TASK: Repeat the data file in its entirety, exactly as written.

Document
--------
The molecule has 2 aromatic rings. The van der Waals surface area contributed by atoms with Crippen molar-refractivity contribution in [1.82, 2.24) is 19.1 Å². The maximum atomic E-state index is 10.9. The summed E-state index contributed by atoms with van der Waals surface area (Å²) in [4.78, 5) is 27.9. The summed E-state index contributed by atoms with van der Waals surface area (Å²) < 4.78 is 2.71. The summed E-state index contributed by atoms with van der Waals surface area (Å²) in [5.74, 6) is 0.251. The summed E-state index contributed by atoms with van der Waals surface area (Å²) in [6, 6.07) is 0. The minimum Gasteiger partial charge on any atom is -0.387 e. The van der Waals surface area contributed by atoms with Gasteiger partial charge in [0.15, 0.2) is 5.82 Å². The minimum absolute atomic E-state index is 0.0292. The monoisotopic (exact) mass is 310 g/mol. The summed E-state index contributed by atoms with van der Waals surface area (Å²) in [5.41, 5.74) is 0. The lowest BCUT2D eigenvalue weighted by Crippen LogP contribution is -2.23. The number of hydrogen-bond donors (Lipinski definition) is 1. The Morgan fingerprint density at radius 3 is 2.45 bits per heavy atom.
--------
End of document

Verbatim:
The molecule has 2 aromatic rings. The van der Waals surface area contributed by atoms with Crippen molar-refractivity contribution in [1.82, 2.24) is 19.1 Å². The maximum atomic E-state index is 10.9. The summed E-state index contributed by atoms with van der Waals surface area (Å²) in [4.78, 5) is 27.9. The summed E-state index contributed by atoms with van der Waals surface area (Å²) < 4.78 is 2.71. The summed E-state index contributed by atoms with van der Waals surface area (Å²) in [5.74, 6) is 0.251. The summed E-state index contributed by atoms with van der Waals surface area (Å²) in [6, 6.07) is 0. The minimum Gasteiger partial charge on any atom is -0.387 e. The van der Waals surface area contributed by atoms with Gasteiger partial charge in [0.15, 0.2) is 5.82 Å². The minimum absolute atomic E-state index is 0.0292. The monoisotopic (exact) mass is 310 g/mol. The summed E-state index contributed by atoms with van der Waals surface area (Å²) in [5.41, 5.74) is 0. The lowest BCUT2D eigenvalue weighted by Crippen LogP contribution is -2.23. The number of hydrogen-bond donors (Lipinski definition) is 1. The Morgan fingerprint density at radius 3 is 2.45 bits per heavy atom.